Vomiting caterpillars weigh up costs and benefits of group living

Apr 06, 2012
Vomiting caterpillars weigh up costs and benefits of group living
Many species of caterpillars defend themselves by regurgitating semi-digested food. Image by Dr Mike Speed

(PhysOrg.com) -- A type of caterpillar which defends itself by regurgitating on its predators is less likely to do so when in groups than when alone, a new study by researchers from the University of Bristol and the University of Liverpool has found. Such reluctance is sufficient to cancel out the benefits of being in a group.

The study, published today in , will help in the design of more sustainable methods for reducing crop losses caused by and similar pests.

have some remarkable and unusual ways to defend themselves against enemies.  While many rely on nasty stings and dangerous venoms, the caterpillars of the large white butterfly (Pieris brassicae) protect themselves by vomiting on their .

These caterpillars, like many other species that have anti-predator defences, live in groups so that they have safety in numbers.  However, many studies have shown that the size of a group does not affect the chance of survival in several different species.

Caterpillars of this species have reason to use their defensive regurgitation weapon sparingly since the loss of food through vomiting slows down growth, reduces survival and even reduces female reproduction by lowering the number of eggs.

This new study shows that there is a social side to defensive vomiting.  The researchers found that whether a caterpillar is willing to regurgitate – and to what extent – depends on the size of its social group.

Dr Andrew Higginson of Bristol’s School of Biological Sciences said: “Because defensive regurgitation is so costly, each individual does better if one of its siblings is the one to vomit to deter the predator.  Therefore, some individuals appear willing to risk being ‘cheats’, not investing in the costly defence, and exploiting the likelihood that other individuals will defend instead.  Crucially we found that the number of non-vomiting individuals increased as their risk decreased with group size – a result of safety in numbers.”

Co-author, Dr Mike Speed of Liverpool’s Institute of Integrative Biology continued: “Caterpillars take account of their group size when ‘deciding’ whether to vomit because they are trying to avoid the cost of vomiting.  In a group, it is quite likely that the predator will taste other individuals as well, each of whom might vomit and cause the predator to give up and leave.  Also, caterpillars compete with each other for food, and so the bigger the group the more important it is to not vomit.”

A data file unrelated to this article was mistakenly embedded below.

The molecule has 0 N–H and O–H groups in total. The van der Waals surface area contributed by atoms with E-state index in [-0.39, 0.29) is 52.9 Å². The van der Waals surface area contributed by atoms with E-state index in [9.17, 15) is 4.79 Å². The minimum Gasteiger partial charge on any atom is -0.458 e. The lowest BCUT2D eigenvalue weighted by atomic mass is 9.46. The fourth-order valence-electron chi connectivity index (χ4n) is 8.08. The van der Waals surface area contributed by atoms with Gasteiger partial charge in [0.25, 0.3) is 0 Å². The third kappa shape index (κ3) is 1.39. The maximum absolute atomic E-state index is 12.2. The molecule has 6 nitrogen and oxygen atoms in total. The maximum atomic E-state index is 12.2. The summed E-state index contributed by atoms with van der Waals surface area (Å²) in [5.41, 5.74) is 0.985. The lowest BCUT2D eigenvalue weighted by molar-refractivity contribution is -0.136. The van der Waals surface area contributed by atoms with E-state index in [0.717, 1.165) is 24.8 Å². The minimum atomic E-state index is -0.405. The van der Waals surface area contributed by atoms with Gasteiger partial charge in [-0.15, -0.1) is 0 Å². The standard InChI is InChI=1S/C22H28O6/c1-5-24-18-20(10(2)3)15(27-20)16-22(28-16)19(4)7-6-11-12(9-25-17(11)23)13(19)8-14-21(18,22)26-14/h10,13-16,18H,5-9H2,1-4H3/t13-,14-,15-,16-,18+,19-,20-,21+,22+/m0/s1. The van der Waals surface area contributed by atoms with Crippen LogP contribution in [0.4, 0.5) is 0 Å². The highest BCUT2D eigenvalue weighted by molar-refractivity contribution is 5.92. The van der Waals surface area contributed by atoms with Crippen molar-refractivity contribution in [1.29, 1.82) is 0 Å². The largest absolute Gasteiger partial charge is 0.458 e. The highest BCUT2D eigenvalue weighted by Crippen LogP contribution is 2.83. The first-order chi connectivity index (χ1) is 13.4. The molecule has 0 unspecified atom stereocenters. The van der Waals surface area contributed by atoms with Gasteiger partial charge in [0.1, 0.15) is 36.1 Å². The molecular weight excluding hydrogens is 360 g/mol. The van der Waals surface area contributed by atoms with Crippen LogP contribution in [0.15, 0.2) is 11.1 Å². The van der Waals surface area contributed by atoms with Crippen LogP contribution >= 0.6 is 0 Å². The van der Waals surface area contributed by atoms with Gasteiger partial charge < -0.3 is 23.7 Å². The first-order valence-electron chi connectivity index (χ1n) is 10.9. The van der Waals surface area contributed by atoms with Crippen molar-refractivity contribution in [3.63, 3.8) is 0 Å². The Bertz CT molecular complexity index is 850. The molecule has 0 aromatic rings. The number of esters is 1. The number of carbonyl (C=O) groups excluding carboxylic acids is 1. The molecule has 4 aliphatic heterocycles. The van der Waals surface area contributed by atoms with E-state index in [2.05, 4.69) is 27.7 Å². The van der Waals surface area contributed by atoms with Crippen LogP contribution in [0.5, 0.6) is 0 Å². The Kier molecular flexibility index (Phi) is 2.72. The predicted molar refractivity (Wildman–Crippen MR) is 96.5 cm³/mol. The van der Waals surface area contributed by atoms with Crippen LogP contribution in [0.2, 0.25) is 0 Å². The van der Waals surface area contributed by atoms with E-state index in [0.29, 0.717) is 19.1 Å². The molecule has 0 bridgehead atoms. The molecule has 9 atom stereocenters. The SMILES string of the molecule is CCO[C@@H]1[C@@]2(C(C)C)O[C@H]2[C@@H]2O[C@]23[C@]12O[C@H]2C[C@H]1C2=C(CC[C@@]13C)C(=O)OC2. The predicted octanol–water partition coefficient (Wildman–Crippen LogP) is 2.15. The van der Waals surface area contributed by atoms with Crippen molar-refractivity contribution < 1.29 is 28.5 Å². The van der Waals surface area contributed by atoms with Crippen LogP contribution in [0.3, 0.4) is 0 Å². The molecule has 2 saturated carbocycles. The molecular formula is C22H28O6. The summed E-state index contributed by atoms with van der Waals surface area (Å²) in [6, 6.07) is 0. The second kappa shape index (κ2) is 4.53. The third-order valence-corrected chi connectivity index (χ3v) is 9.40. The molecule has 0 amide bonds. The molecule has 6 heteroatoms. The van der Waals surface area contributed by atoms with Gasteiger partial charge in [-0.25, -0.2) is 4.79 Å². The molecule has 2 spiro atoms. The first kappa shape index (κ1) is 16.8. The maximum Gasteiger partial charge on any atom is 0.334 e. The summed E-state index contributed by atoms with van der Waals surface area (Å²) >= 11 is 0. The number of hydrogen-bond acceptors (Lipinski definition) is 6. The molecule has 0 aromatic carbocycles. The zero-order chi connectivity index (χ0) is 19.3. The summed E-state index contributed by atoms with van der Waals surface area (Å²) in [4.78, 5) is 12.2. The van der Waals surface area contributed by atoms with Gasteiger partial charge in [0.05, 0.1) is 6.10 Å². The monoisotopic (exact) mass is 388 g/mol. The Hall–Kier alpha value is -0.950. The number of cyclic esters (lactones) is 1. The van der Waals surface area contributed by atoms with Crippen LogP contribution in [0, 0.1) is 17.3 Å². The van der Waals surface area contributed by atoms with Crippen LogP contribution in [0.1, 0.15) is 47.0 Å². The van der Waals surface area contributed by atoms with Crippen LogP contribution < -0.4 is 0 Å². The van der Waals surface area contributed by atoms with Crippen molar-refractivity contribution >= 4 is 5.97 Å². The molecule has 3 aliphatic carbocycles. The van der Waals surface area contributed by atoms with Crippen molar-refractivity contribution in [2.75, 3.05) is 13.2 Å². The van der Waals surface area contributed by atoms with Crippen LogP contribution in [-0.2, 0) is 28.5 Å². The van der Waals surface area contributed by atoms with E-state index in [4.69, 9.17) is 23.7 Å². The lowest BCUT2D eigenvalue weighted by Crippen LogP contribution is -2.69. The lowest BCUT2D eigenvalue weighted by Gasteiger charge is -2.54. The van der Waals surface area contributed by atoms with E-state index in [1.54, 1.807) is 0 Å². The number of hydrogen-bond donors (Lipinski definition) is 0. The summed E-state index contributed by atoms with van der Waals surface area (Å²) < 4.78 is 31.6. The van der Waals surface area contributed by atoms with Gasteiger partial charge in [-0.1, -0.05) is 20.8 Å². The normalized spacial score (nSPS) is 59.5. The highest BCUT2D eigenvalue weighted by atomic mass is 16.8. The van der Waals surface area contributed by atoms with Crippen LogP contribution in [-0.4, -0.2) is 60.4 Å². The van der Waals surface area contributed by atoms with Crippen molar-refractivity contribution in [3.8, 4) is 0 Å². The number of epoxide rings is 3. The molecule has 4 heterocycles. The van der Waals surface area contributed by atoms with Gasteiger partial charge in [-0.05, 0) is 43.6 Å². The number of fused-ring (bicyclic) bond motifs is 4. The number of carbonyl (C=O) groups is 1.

Using a mathematical model, the researchers show that this reduced tendency to vomit can easily explain why the size of a group does not affect the chance of survival.

Dr Higginson added: “This study helps us to better understand the defences of many caterpillars and similar insects, several of whom are important crop .  It will ultimately help in the design of more sustainable methods for reducing experienced by farmers.”

Explore further: Dogs hear our words and how we say them

More information: ‘Density-dependent investment in costly anti-predator defences: an explanation for the weak survival benefit of group living’ by Derek Daly, A. D. Higginson, Dong Chen, G. D. Ruxton and M. P. Speed in Ecology Letters

Related Stories

Insects that deter predators produce fewer offspring

Jan 25, 2011

Scientists studied the defences used by caterpillars that transform into large white butterflies, called Pieris brassicae. The insects regurgitate semi-digested cabbage leaves to make them smell and taste unpleasant to predators. ...

Ladybirds - wolves in sheep's clothing

Jun 24, 2011

(PhysOrg.com) -- CSIRO research has revealed that the tremendous diversity of ladybird beetle species is linked to their ability to produce larvae which, with impunity, poach members of 'herds' of tiny, soft-bodied ...

Caterpillars aren't so bird brained after all

Apr 04, 2011

(PhysOrg.com) -- Caterpillars that masquerade as twigs to avoid becoming a bird's dinner are actually using clever behavioural strategies to outwit their predators, according to a new study.

Recommended for you

Dogs hear our words and how we say them

9 hours ago

When people hear another person talking to them, they respond not only to what is being said—those consonants and vowels strung together into words and sentences—but also to other features of that speech—the ...

Amazonian shrimps: An underwater world still unknown

10 hours ago

A study reveals how little we know about the Amazonian diversity. Aiming to resolve a scientific debate about the validity of two species of freshwater shrimp described in the first half of the last century, ...

Factors that drive sexual traits

11 hours ago

Many male animals have multiple displays and behaviours to attract females; and often the larger or greater the better.

User comments : 0

Please sign in to add a comment. Registration is free, and takes less than a minute. Read more

Click here to reset your password.
Sign in to get notified via email when new comments are made.